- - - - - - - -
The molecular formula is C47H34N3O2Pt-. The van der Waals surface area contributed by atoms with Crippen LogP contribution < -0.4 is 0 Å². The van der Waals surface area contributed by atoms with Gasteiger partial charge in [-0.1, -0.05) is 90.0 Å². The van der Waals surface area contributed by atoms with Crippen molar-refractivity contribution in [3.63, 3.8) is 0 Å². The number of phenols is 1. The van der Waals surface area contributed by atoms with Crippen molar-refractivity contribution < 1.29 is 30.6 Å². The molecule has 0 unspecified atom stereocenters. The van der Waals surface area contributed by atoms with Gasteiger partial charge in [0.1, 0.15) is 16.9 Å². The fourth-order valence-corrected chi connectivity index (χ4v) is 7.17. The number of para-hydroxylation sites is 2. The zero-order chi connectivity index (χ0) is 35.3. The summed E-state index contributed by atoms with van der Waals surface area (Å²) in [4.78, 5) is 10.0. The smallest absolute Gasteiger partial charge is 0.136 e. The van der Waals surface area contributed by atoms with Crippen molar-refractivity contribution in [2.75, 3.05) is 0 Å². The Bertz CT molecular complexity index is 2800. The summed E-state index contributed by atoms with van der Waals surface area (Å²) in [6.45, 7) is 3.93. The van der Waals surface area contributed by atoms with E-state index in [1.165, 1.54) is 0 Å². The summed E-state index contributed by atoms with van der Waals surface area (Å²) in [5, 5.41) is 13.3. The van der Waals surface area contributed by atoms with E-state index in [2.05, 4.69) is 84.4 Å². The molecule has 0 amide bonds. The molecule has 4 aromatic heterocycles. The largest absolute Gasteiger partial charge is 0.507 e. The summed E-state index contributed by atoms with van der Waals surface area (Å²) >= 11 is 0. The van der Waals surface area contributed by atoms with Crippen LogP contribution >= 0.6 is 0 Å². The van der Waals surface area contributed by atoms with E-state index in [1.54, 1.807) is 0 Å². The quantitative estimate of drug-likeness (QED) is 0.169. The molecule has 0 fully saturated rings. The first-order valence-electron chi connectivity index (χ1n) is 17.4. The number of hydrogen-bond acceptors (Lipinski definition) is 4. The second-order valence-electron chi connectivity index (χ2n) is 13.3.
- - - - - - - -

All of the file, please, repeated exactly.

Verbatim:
The molecular formula is C47H34N3O2Pt-. The van der Waals surface area contributed by atoms with Crippen LogP contribution < -0.4 is 0 Å². The van der Waals surface area contributed by atoms with Gasteiger partial charge in [-0.1, -0.05) is 90.0 Å². The van der Waals surface area contributed by atoms with Crippen molar-refractivity contribution in [3.63, 3.8) is 0 Å². The number of phenols is 1. The van der Waals surface area contributed by atoms with Crippen molar-refractivity contribution < 1.29 is 30.6 Å². The molecule has 0 unspecified atom stereocenters. The van der Waals surface area contributed by atoms with Gasteiger partial charge in [0.1, 0.15) is 16.9 Å². The fourth-order valence-corrected chi connectivity index (χ4v) is 7.17. The number of para-hydroxylation sites is 2. The zero-order chi connectivity index (χ0) is 35.3. The summed E-state index contributed by atoms with van der Waals surface area (Å²) in [4.78, 5) is 10.0. The smallest absolute Gasteiger partial charge is 0.136 e. The van der Waals surface area contributed by atoms with Crippen molar-refractivity contribution in [2.75, 3.05) is 0 Å². The Bertz CT molecular complexity index is 2800. The summed E-state index contributed by atoms with van der Waals surface area (Å²) in [6.45, 7) is 3.93. The van der Waals surface area contributed by atoms with E-state index in [1.165, 1.54) is 0 Å². The summed E-state index contributed by atoms with van der Waals surface area (Å²) in [5, 5.41) is 13.3. The van der Waals surface area contributed by atoms with E-state index in [2.05, 4.69) is 84.4 Å². The molecule has 0 amide bonds. The molecule has 4 aromatic heterocycles. The largest absolute Gasteiger partial charge is 0.507 e. The summed E-state index contributed by atoms with van der Waals surface area (Å²) >= 11 is 0. The van der Waals surface area contributed by atoms with Crippen LogP contribution >= 0.6 is 0 Å². The van der Waals surface area contributed by atoms with E-state index in [1.54, 1.807) is 0 Å². The quantitative estimate of drug-likeness (QED) is 0.169. The molecule has 0 fully saturated rings. The first-order valence-electron chi connectivity index (χ1n) is 17.4. The number of hydrogen-bond acceptors (Lipinski definition) is 4. The second-order valence-electron chi connectivity index (χ2n) is 13.3.